Classic 30s Movie: “Bringing Up Baby”
May is classic 30s movie month. Today’s guest post comes from Melinda Mahaffey.
Title: Bringing Up Baby
Lead Actors: Cary Grant and Katharine Hepburn
Director: Howard Hawks
IMDb Plot Summary: While trying to secure a $1 million donation for his museum, a befuddled paleontologist is pursued by a flighty and often irritating heiress and her pet leopard, Baby.
Why I Think This Is A Classic 30s Movie
Bringing Up Baby is one of the great screwball comedies. If you can buy into the premise — that a free-spirited woman falls in love with a stuffy paleontologist the day before his wedding and needs his help with a leopard — the film is a fast-paced and fun comic ride, and the humor still holds up today. Surprisingly, though, Bringing Up Baby did not do well at the box office, causing director Hawks to be fired from his next film, Gunga Din, and ultimately leading Hepburn to buy out her RKO contract.
From a screenwriting point of view, Bringing Up Baby is very good at upping the stakes, in fairly natural ways — David’s desire to get the $1 million from the museum leads him into a mishap with Susan that needs to be fixed and results in a number of wacky but believable complications.
My Favorite Moment In The Movie
In general, I think the movie most shines after the halfway mark, as David and Susan go hunting for Baby in the dark — her armed with a butterfly net, he with a rope and croquet mallet:
My other favorite scene happens shortly after the first, when David and Susan find Baby on a roof. We know from the beginning of the film that singing “I Can’t Give You Anything but Love, Baby” calms the leopard down, and so David and Susan begin singing the song, in the dark, accompanied by the dog … and then the leopard. It’s arguably the high point of zaniness in the film. I couldn’t find a clip, but here’s Susan singing by herself (and arguing with the psychologist) directly after.
My Favorite Dialogue In the Movie
Toward the beginning, when Susan and David are taking Baby to her aunt’s house in the country, Susan runs into a truck carrying caged fowl.
SUSAN: Why, David, we’ll be there in no time. We just have to stop at Westlake and get some meat for Baby.
DAVID: Why, he’s already had an assortment of ducks and chickens! Not to mention a couple of swans.
SUSAN: All feathers.
DAVID: Yeah, well, very expensive feathers. I don’t see how any pair of swans could cost $150. That was a gyp.
SUSAN: Well, if you’d run as I’d told you to, we shouldn’t have had to pay for them.
DAVID: Susan, when a man is wrestling a leopard in the middle of a pond, he’s in no position to run.
Key Things You Should Look For When Watching This Movie
Gender roles: Katharine Hepburn’s character is the more masculine one in the film, while Cary Grant’s David is more feminine. This is pretty clear right at the beginning, when David’s fiancée, the very businesslike Miss Swallow (a Bellamy if there ever was one), tells him she doesn’t want romantic entanglements or children, and he seems surprised, and almost hurt. Peter Bogdanovich, in his discussion on close-ups (below), says that Hawks saw Susan as the more normal character — which makes sense because even though she’s flighty and causes most of the trouble, David is the one who needs to change. He’s timid and boring, and his life needs to be shaken up.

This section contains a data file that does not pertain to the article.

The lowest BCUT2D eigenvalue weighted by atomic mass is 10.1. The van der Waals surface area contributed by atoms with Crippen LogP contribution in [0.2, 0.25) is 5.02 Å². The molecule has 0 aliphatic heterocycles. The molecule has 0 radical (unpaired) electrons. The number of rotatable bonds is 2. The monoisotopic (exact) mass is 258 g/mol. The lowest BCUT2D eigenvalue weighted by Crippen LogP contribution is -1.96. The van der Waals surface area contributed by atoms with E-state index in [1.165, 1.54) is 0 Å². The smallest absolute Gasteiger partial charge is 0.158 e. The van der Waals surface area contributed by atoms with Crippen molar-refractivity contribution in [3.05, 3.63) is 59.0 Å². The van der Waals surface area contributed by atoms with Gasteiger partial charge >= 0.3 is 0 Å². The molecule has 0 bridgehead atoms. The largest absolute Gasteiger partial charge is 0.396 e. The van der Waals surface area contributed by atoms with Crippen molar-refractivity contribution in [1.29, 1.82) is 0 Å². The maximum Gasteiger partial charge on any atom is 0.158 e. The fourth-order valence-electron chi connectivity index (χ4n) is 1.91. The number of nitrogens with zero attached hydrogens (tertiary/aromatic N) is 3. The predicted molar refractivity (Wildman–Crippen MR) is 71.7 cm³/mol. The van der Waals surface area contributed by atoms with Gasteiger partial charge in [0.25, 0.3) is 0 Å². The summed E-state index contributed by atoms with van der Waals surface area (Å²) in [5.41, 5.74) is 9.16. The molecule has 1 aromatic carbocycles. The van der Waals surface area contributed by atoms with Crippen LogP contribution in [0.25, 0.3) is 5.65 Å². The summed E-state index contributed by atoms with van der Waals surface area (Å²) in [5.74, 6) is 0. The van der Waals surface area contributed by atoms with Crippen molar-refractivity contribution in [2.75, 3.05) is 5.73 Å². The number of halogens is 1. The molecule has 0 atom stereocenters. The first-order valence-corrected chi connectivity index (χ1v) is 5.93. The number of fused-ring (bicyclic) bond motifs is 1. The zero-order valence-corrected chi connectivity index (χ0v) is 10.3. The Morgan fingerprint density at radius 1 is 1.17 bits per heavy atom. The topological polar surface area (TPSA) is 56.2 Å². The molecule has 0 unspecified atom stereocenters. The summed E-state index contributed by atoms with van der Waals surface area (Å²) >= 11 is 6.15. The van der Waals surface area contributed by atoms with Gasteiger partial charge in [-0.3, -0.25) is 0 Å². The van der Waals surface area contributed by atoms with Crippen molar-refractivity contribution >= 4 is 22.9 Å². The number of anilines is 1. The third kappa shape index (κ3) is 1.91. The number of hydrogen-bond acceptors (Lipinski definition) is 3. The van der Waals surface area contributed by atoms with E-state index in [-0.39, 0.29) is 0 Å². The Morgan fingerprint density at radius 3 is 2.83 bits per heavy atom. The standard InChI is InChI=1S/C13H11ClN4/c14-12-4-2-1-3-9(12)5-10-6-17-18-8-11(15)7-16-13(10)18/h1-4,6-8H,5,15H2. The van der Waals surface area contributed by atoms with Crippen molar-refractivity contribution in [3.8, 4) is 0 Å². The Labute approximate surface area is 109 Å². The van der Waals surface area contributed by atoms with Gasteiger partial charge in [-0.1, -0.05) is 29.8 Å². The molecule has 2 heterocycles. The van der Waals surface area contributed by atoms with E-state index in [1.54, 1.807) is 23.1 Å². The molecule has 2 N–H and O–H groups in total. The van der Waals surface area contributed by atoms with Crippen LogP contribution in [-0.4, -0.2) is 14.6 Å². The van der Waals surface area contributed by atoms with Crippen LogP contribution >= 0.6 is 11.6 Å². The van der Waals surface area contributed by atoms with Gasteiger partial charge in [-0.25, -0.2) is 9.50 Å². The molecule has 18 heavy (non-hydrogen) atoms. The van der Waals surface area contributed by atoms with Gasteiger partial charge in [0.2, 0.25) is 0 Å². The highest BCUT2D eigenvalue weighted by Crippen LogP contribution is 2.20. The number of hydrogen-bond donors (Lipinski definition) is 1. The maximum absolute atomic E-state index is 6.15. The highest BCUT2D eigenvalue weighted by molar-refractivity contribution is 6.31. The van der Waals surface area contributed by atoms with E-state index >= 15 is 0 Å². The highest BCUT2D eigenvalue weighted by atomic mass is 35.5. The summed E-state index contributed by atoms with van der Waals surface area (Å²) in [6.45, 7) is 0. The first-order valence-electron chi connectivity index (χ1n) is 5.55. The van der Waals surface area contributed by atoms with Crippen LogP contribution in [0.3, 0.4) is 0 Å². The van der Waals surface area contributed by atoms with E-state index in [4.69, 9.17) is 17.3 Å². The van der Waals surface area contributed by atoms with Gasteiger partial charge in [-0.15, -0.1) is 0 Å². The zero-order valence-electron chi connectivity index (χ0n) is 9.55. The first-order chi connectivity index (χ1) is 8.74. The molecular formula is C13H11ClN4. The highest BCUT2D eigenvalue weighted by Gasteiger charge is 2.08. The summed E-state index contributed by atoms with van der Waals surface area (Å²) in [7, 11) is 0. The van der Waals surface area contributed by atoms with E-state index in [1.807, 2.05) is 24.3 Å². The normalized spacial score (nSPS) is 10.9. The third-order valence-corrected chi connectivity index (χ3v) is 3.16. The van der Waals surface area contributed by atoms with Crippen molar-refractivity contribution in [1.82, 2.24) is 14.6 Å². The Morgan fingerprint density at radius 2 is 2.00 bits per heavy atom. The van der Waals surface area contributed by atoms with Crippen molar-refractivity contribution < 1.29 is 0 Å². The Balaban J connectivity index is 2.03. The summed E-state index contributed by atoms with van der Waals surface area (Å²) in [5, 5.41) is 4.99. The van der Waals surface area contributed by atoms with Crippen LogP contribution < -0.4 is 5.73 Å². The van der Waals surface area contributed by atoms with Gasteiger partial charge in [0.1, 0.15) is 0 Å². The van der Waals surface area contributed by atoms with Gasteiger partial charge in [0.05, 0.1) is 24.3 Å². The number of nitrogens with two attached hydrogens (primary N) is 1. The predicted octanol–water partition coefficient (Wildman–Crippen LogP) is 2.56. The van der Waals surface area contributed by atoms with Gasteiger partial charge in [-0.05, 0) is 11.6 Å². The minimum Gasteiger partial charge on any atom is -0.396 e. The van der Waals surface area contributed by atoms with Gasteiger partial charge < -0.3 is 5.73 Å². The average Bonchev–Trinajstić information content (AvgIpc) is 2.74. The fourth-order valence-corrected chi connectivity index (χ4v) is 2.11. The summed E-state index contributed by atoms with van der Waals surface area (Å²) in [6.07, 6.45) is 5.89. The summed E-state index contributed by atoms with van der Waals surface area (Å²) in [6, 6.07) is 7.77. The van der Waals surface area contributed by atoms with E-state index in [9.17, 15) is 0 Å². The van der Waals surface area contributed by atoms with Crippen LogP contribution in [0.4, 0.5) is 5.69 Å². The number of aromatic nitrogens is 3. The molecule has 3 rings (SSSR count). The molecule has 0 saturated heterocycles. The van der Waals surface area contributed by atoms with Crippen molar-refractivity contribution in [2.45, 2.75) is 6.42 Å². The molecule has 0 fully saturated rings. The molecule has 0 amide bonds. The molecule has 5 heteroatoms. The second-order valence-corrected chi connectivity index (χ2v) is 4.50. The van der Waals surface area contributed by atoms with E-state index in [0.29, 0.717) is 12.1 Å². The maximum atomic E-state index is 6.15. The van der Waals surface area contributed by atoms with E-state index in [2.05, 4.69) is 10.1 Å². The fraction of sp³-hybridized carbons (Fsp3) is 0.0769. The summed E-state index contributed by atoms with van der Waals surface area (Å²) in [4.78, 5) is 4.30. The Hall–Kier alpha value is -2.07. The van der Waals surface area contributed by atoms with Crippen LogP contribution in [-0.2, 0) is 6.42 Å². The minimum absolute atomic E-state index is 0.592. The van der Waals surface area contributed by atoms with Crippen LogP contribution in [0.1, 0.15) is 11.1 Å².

The film features barely any music — besides the instrumental score during the credits, there’s only soft background music playing in the restaurant scene toward the beginning (when Susan loses her skirt) and the various renditions of “I Can’t Give You Anything but Love, Baby” to calm the leopard.
In this YouTube clip, Peter Bogdanovich discusses the power of close-up in the film. He points out that Hawks uses close-ups sparing and to connect the viewer with Susan’s point of view:
And bits of trivia, courtesy of IMDB:
• Christopher Reeve based his performance as Clark Kent in four Superman movies on Cary Grant’s character in the film.
• Screenwriters Dudley Nichols and Hagar Wilde fell in love as they were writing the screenplay.
To show our gratitude for your guest post, here’s a dash of creative juju for you. Whoosh!
We already have a set of classic 40s movies, 5os movies, 60s Movies, 70s movies, 80s Movies and 90s Movies. This month, we’re working on 30s movies. And thanks to the GITS community, we’ve got at least 22 movies in the works and hopefully!
Those who I put in bold have already sent me their posts. If you haven’t sent yours to me, please do so as soon as you can!!!
All Quiet on the Western Front — Michael Waters
Bride of Frankenstein — Marija Nielsen
Bringing Up Baby — Melinda Mahaffey
Captain Blood — John Arends
City Girl — Adam Westbrook
Dracula — Sheila Seaclearr
Duck Soup — David Joyner
Gone With The Wind — W. H. Morris
Gunga Din — Steve Huerta
It Happened One Night — Joni Brainerd
Make Way for Tomorrow — Susan Winchell
Mr. Smith Goes to Washington — Amber Watt
Rebecca — Katha
Snow White and the Seven Dwarves — Will King
Sabotage — Jeff Xilon
Stagecoach — Thenewlight
The 39 Steps — Felicity Flesher
The Adventures of Robin Hood — Clay Mitchell
The Petrified Forest — Rachel Sheridan
The Women — Liz Clarke
Topper — Wayne Kline
Trouble in Paradise — Vincenzo
Vampyr — Megaen Kelly
I am still looking for volunteers. If there’s a 30s movie you’d like to write about, please post your suggestion in comments or contact me via email.